Andrew Suderman teaches theology, peace and mission at Eastern Mennonite University in Harrisonburg, Virginia. He also serves as secretary of Mennonite World Conference’s Peace Commission. Andrew […]
In the wake of the shootings of police and civilians in Dallas, many voices are blaming the Black Lives Matter movement and the growing opposition to police violence and white supremacy. But now more than ever we need movements of committed, militant nonviolence.
Shootings like the one in Dallas grow out of what scholar Ron Mock calls corrosive grievance. These are grievances that build up over time around injustice that is not addressed: the injustice of the mass incarceration of black men in our country, racial inequality in of the U.S. education system and the healthcare system and many other layers of systemic racism. For more, watch this 2 minute video from Mennonite training organization Roots of Justice:
Grievances about these injustices become corrosive when people feel powerless and unheard. In his blog post yesterday Mennonite activist theologian Ched Myers reminded us of John F. Kennedy’s observation along these lines 55 years ago: “Those who make peaceful revolution impossible will make violent revolution inevitable.”
It’s telling that neighbors describe Micah Johnson, the alleged shooter in Dallas, as reclusive, living in a house surrounded by weapons. Weapons give us the idolatrous illusion that we don’t need other people and that we can live as islands, dependent on no one.
I’ve been involved in movements for peace and justice since I was in high school. Again and again I’ve seen the way that collective action for social change builds meaningful relationships and deep community. Indeed Charletta and I have built our lives together around both the work and the fruits of radical discipleship. At their best, they provide a deep web of accountability and love that draw us towards one another.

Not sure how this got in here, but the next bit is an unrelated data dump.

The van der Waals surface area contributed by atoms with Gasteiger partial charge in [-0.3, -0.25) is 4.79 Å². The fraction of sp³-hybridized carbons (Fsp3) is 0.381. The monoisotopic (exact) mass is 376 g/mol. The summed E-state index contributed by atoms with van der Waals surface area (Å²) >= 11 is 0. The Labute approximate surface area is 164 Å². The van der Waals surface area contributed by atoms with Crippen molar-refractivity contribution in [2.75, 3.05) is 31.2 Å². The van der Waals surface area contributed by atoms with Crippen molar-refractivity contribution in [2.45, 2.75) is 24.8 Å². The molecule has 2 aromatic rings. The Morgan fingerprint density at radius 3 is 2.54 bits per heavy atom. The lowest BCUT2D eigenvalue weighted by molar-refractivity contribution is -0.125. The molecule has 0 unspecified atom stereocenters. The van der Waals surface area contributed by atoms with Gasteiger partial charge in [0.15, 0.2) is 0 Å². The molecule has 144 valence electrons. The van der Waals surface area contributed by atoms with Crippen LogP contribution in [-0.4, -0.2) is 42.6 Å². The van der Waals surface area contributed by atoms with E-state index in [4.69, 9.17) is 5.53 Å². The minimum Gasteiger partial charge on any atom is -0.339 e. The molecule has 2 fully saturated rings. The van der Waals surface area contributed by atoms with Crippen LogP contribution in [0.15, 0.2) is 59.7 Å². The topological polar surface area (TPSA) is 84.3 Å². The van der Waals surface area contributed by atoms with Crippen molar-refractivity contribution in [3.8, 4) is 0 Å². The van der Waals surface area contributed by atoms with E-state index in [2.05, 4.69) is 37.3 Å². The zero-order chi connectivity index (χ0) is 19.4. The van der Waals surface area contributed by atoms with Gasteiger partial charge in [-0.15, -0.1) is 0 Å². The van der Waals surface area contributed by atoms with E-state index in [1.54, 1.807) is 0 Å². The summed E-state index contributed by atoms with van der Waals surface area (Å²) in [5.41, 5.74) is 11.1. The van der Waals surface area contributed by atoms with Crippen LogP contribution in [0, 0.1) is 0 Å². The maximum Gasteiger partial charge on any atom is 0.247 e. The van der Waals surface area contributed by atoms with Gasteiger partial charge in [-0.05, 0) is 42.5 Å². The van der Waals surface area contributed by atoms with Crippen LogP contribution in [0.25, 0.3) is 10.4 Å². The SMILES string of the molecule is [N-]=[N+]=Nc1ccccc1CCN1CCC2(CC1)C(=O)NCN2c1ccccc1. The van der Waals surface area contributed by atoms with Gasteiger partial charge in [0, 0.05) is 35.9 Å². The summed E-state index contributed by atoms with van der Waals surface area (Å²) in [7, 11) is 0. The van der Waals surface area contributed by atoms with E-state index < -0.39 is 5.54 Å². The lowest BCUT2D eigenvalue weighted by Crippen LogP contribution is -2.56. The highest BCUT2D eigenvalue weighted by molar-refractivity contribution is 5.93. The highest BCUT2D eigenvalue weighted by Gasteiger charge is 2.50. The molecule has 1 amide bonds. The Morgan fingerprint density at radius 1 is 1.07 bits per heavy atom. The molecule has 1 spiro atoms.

On Friday night I was reminded of this powerful tapestry again when dozens of us gathered together here in the Ojai valley to grieve and show up for racial justice. We walked together, talked together and chalked together the names of some of the 569 victims of police violence in the U.S. in 2016.
Whose responsibility is it to end divisiveness?
The call to end “divisiveness” directed at the Black Lives Matter movement that we hear again and again misunderstands the source of the conflict. Rev Dr. King speaks to this dynamic powerfully in his Letter from Birmingham Jail:
Actually, we who engage in nonviolent direct action are not the creators of tension. We merely bring to the surface the hidden tension that is already alive. We bring it out in the open, where it can be seen and dealt with. Like a boil that can never be cured so long as it is covered up but must be opened with all its ugliness to the natural medicines of air and light, injustice must be exposed, with all the tension its exposure creates, to the light of human conscience and the air of national opinion before it can be cured.
The responsibility to end the divisiveness lies with those of us who continue to benefit from white supremacy. Three years ago today, just after the Mennonite Church USA convention in Phoenix, I wrote about how Jesus lived out and worked with the tension that King described to expose systemic injustice in his community. I wonder whether news anchors today would have called Jesus’ militant nonviolent cleaning of the temple “peaceful”?
In her July 9, 2016 article, Nekeisha Alayna Alexis makes it crystal clear how complicit white Americans are with this system and makes the connection with Jesus’ call in Luke 14:26:
Either you will hate the generations of Whiteness that has brought us to this place and the legacy on which your world is built, either you will hate White violence and power in all of its manifestations, either you will hate this antiBlack society and the order of things that makes peace between us impossible, or you will have no true freedom.
The movement for racial justice in the U.S. today, led by Black Lives Matter, is hard at work bringing air and light to the boil of white supremacy. We cannot delude ourselves that we can cover over the infection again and make it go away.
There are lots of ways to get involved. If you’re white and aren’t sure where to start, look up your local chapter of Showing up for Racial Justice and get involved. If you’re leading worship, consider using Joanna Shenk’s Litany of Lament. As Mennonites, let’s step forward and join in this work for change that is deeply connected with our tradition.
Photo: Woman signing “I love you” in sign language after being arrested by police for blocking an intersection as part of nonviolent direct action in Chicago, November 7, 2011. by Tim Nafziger.
To promote constructive dialogue, the editors of The Mennonite moderate all comments and comments don't appear until approved. Anonymous comments are not accepted. Writers must sign posts or log into Disqus with their first and last name. Read our full comment policy.